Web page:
As it did the first time round, The Brazilian Grand Prix saw the retirement of the most successful Formula One driver ever, Michael Schumacher. Having come out of retirement to join Mercedes in 2010, there was great anticipation about what he could achieve.
Formula One Big Cheese, Bernie Ecclestone, said,
“Forget about winning races – I have him on my bill for winning the championship. It’s fantastic for Formula 1 that he turned into a ‘comeback kid’ but at the same time it’s good for Michael. Now he has all his strength together and has 100% motivation that will give us many exciting races in 2010.”
The expectations heaped on the seven times World Champion proved too great, but over the last three years we have been treated to some glimpses of the dazzling driving we are used to from the racing icon. Here are some of the highlights of his return:
Canadian Grand Prix 2011
The Canadian Grand Prix in 2011 saw Schumacher narrowly miss out on a return to the podium. In a race that was started behind the safety car due to inclement weather conditions making it too dangerous to commit to starting as normal, tyre choice became crucial in terms of strategy and gaining position. The decision to use intermediate tyres following a second safety car stint proved astute, as lap times tumbled and Schumacher was able to move up the field. Following numerous other safety car appearances, and a break of two hours during the race, by about lap 51 the track was becoming more conducive to the use of slicks. Michael was flying on his, and used this advantage to bolt up the field and take second position behind Sebastian Vettel. Sadly, this was to be temporary as he was unable to fend off Jenson Button and Mark Webber, leaving him in fourth place. He finished the race with mixed feelings saying,
“I am leaving this race with one eye laughing and one eye crying, as I am not sure if I should be excited or sad about it.” “Having been in second place towards the end, I would obviously have loved to finish there and be on the podium again. “
Belgian Grand Prix 2011
Holding a special place in his heart, the race at Spa in 2011 was an apt setting for the celebration of Michael Schumacher’s twenty years in Formula One. Events didn’t quite go as planned when the loss of a rear wheel during qualifying placed him at the back of the grid. In a demonstration that the Schumacher magic has not entirely dissipated, the honorary citizen of Spa made up nineteen places during the race and overtook his team mate to seize fifth position.
Italian Grand Prix 2011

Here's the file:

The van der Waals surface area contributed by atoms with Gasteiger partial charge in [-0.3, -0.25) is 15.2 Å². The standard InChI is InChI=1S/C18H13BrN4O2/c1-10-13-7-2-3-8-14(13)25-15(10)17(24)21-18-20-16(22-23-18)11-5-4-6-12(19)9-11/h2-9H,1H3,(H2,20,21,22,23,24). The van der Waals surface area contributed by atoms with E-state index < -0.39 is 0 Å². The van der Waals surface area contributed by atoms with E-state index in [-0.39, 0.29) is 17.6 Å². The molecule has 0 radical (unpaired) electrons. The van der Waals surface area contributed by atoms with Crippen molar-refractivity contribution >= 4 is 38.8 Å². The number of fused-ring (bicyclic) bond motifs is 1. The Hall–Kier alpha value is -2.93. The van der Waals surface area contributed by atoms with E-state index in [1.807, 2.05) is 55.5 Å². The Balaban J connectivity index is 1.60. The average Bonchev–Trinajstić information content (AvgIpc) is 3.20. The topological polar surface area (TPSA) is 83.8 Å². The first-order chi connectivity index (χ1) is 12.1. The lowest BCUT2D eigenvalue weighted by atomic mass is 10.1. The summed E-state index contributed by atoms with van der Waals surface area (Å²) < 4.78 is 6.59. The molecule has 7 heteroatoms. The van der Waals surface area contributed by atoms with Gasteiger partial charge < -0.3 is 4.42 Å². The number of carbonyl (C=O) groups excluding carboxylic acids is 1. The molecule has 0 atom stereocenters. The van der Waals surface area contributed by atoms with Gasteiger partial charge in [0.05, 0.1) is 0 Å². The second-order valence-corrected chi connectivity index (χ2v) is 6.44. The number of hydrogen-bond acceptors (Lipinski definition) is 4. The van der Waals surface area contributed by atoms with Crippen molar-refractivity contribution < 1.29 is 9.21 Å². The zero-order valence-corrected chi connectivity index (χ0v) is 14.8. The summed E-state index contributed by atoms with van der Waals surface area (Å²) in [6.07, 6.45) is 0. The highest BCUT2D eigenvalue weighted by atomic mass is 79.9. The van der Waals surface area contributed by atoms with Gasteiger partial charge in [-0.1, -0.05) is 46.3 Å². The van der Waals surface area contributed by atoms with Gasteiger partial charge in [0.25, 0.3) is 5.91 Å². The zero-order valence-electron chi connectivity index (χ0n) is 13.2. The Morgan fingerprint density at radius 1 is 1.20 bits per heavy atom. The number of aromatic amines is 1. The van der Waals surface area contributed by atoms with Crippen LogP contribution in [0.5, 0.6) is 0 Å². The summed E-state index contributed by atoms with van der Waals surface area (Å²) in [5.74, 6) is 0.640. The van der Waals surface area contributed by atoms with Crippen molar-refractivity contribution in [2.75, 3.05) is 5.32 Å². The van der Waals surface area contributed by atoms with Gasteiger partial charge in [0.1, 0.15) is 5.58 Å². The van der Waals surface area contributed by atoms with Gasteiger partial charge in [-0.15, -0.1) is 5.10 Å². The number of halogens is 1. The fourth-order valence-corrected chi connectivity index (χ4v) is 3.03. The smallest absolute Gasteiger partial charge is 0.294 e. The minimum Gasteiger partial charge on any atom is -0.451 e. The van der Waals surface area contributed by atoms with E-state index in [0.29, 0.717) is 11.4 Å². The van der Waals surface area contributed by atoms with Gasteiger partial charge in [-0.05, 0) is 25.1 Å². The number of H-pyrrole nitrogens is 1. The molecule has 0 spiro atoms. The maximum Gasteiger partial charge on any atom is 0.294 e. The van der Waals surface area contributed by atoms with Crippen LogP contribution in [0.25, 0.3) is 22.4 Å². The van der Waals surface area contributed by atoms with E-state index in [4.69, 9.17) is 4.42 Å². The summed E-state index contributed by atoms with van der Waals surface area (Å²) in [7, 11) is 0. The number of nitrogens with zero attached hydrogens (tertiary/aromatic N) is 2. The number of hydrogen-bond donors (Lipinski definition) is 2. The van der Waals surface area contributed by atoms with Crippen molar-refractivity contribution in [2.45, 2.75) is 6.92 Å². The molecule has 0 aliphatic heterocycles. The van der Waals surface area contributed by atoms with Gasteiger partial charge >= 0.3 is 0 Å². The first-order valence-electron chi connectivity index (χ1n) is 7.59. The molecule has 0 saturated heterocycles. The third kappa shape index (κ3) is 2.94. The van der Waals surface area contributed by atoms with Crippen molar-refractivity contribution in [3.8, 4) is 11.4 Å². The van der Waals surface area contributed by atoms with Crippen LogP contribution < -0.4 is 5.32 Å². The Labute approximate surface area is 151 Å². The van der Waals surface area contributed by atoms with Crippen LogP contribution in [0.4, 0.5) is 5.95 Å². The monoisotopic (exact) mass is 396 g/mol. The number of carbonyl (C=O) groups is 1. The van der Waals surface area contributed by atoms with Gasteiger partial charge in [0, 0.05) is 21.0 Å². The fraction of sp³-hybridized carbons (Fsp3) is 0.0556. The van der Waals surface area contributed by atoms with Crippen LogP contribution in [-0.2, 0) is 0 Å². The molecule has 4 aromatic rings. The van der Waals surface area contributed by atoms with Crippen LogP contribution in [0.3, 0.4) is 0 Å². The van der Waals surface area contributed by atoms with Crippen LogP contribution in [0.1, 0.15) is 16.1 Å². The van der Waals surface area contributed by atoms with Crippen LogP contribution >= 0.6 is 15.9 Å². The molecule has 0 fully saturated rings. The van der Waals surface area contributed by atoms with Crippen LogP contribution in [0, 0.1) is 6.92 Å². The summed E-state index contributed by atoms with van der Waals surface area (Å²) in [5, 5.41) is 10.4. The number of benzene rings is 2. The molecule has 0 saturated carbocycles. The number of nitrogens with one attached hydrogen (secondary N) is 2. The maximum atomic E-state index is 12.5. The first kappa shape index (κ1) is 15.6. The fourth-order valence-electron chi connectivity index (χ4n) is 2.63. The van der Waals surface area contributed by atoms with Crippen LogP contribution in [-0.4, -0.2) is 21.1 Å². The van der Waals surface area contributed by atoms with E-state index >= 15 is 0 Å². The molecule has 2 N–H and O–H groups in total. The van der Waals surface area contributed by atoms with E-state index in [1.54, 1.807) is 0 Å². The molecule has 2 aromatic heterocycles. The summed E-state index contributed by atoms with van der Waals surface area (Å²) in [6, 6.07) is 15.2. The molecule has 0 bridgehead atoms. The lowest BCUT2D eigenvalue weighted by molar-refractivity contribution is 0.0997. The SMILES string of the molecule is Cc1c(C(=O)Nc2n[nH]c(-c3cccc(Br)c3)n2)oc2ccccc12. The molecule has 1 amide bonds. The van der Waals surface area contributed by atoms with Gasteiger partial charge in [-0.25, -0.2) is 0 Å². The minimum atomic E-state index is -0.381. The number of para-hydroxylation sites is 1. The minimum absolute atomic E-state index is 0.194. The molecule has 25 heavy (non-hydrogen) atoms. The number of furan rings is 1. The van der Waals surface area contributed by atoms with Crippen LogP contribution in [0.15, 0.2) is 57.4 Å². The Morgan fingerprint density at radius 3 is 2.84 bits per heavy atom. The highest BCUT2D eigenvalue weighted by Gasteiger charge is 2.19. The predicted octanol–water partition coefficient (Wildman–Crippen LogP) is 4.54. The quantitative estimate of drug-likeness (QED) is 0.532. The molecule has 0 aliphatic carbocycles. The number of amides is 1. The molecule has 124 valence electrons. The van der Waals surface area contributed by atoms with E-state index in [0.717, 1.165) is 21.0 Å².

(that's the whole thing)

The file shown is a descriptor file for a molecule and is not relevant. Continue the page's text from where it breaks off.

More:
Although Michael Schumacher was heavily criticised for making multiple moves across the track in order to defend his fifth position from Lewis Hamilton, the race in Monza treated us to some of the ‘on the edge’ driving that he is famous for. In a display reflective of his skills at the height of his reign, the German took racing courtesy to the brink as he kept the McLaren driver behind him for 21 laps.
Pole position in Monaco 2012
Mark Webber started the race around the Principality from Pole Position but it wasn’t the affable Australian who recorded the fastest lap time during qualifying. Instead it was Michael Schumacher who, in the dying moments of a thrilling third Qualifying session, flew across the line 0.08 seconds faster than Webber. However, as in the Canadian Grand Prix in 2011, joy was mixed with sorrow as he had to endure a five place grid penalty for his misdemeanor against Bruno Senna at the Spanish Grand Prix, meaning he wasn’t able to claim it as his 69th career pole position. However, this was Monaco legend Michael Schumacher, showing his fans, and critics, that he is still capable of producing a performance worthy of his iconic status.
European Grand Prix 2012
Valencia saw Schumacher returning to his rightful place on the podium. Though not on the top step, it was an emotional reunion between the two. Starting from twelfth, he weaved and maneuvered his way through the pack to run in fourth. The incident between Pastor Maldonado and Lewis Hamilton on lap 55 opened a window through which he climbed to claim a well deserved third position.
Although his comeback scarcely made an imprint in terms of results, it leaves a different legacy to the one left in 2006. During his first stint in the sport, Michael was thought of as robotic in his approach to racing. His unrelenting desire to win was often misconstrued and mistaken for arrogance. His second stint, and not being in a position to take victories, has created an air of gracious humility with an ever increasing touch of the personable. Bernie Ecclestone may think his comeback was a mistake, “that it tarnished his legacy,” but the truth is that he leaves with a greater amount of love and respect, which can only decorate his existing achievements further.